The many and varied lessons in Reviving the Essay help students transform a prompt or a personal idea into something of their own, something true and something that reflects they have digested it, found the hard-earned truth in it, or the paradox in it, or the human struggle within it.
In 20 years as a writing teacher in the Texas public school system, Gretchen Bernabei has found that students need guided practice in order to find a unifying message for their essay writings. They need guidance to develop a feel for more compelling or interesting thoughts. Reviving the Essay is her latest book for Discover Writing Press and one that every teacher of writing and language arts will want to add to their school bookshelf.Buy Now
Why We Must Run Wth Scissors: Voice Lessons in Persuasive Writing (2001)
Writing powerful persuasive prose begins by stirring up voices deep within the writer. As readers, we remember some of these voices of passion, humor, hope and chutzpah. We forget all the bureaucratic, jargon-filled position papers that mask real voices with dead words pinned in paragraphs on the page. There have been many great books on teaching the rhetoric of persuasion, but few tackle the com2lex Fu art of liberating the dynamic voices of the student persuaders themselves. Why We Must Run With Scissors– Voice Lessons in Persuasive Writing shows teachers how to approach persuasive writing from the inside out, teaching not only the craft of persuasion, but also the wild and crazy art that informs it.Buy Now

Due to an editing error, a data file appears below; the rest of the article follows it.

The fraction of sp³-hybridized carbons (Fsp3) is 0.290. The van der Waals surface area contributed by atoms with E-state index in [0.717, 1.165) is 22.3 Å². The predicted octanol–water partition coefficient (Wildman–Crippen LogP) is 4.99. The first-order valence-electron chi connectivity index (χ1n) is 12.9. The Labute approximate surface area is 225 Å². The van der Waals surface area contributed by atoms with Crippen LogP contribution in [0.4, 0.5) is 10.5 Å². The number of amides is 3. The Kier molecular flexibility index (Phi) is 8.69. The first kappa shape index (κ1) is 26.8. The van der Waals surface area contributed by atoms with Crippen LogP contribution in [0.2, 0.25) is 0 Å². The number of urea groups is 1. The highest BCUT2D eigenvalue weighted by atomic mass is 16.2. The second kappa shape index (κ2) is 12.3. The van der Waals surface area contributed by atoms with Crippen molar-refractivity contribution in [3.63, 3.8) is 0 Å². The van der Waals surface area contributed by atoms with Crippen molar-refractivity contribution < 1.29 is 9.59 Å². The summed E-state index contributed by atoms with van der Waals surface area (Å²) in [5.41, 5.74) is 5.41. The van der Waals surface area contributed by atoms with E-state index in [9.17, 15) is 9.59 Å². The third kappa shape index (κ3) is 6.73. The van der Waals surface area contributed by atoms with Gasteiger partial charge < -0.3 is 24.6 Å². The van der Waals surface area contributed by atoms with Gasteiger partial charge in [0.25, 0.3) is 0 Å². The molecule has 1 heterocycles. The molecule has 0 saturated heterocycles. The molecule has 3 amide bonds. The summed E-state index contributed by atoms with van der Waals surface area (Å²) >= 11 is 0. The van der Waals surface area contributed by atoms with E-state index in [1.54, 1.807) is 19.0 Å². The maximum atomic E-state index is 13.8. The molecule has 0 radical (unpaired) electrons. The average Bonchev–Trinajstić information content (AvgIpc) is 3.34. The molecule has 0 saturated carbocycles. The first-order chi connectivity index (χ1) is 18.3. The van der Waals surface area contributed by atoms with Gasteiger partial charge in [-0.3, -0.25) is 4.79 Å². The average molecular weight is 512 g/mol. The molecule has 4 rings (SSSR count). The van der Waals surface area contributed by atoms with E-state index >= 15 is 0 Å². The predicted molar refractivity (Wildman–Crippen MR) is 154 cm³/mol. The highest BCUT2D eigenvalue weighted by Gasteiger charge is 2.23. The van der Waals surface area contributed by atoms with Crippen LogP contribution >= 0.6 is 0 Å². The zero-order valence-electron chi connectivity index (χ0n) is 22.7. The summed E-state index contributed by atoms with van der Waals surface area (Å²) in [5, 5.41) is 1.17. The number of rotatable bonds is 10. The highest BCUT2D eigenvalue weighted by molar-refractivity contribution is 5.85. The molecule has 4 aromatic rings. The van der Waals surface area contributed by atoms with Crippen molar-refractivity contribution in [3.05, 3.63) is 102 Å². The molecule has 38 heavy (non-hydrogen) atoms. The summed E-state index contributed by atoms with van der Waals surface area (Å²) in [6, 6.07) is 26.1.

Ba-Da-Bing: Best Practice for Test Practice DVD (2001)
Gretchen Bernabei’s intuitive approach to teaching the personal essay has revolutionized the way teachers teach the essay and transformed how students respond to writing prompts. In this dynamic 45 minute DVD video you will get a personal introduction to these power strategies from Gretchen herself and learn how to immediately implement them into your classroom. You will see Gretchen in action working with 4th graders, high school students and teachers and hear her personal tips for helping students write with voice and passion.Buy Now
Lightning in a Bottle CD-ROM
One picture is worth a 1000 words and this CD has 266 pictures to inspire thematic insight for writing essays. Use in association with Ba Da Bing DVD and Reviving the Essay to inspire your students, grades 3-12, to find their writing voices. Perfect for your smart board or LCD projector and a great companion to Reviving the Essay and Ba Da Bing,Buy Now